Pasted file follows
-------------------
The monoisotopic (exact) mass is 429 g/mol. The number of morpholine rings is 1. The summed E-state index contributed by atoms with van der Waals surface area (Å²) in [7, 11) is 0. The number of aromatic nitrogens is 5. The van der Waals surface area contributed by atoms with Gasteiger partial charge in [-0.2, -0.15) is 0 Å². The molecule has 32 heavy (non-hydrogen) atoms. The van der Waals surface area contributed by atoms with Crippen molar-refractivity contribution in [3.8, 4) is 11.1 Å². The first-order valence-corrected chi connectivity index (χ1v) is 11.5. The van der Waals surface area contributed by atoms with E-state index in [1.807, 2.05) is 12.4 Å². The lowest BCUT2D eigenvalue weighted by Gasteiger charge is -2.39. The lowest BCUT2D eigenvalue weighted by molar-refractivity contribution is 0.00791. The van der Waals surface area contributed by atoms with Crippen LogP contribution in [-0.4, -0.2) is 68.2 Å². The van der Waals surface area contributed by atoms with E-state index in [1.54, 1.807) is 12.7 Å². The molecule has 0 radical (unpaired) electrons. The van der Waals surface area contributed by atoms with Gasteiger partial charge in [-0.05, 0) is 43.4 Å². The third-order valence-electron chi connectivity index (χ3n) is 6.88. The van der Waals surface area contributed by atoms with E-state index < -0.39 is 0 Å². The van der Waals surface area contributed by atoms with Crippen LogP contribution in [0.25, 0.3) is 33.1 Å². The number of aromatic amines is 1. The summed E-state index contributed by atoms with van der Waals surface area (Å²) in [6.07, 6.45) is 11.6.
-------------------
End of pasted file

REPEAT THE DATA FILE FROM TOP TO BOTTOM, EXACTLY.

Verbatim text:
The monoisotopic (exact) mass is 429 g/mol. The number of morpholine rings is 1. The summed E-state index contributed by atoms with van der Waals surface area (Å²) in [7, 11) is 0. The number of aromatic nitrogens is 5. The van der Waals surface area contributed by atoms with Gasteiger partial charge in [-0.2, -0.15) is 0 Å². The molecule has 32 heavy (non-hydrogen) atoms. The van der Waals surface area contributed by atoms with Crippen molar-refractivity contribution in [3.8, 4) is 11.1 Å². The first-order valence-corrected chi connectivity index (χ1v) is 11.5. The van der Waals surface area contributed by atoms with E-state index in [1.807, 2.05) is 12.4 Å². The lowest BCUT2D eigenvalue weighted by Gasteiger charge is -2.39. The lowest BCUT2D eigenvalue weighted by molar-refractivity contribution is 0.00791. The van der Waals surface area contributed by atoms with Crippen LogP contribution in [-0.4, -0.2) is 68.2 Å². The van der Waals surface area contributed by atoms with E-state index in [1.54, 1.807) is 12.7 Å². The molecule has 0 radical (unpaired) electrons. The van der Waals surface area contributed by atoms with Gasteiger partial charge in [-0.05, 0) is 43.4 Å². The third-order valence-electron chi connectivity index (χ3n) is 6.88. The van der Waals surface area contributed by atoms with E-state index < -0.39 is 0 Å². The van der Waals surface area contributed by atoms with Crippen LogP contribution in [0.25, 0.3) is 33.1 Å². The number of aromatic amines is 1. The summed E-state index contributed by atoms with van der Waals surface area (Å²) in [6.07, 6.45) is 11.6.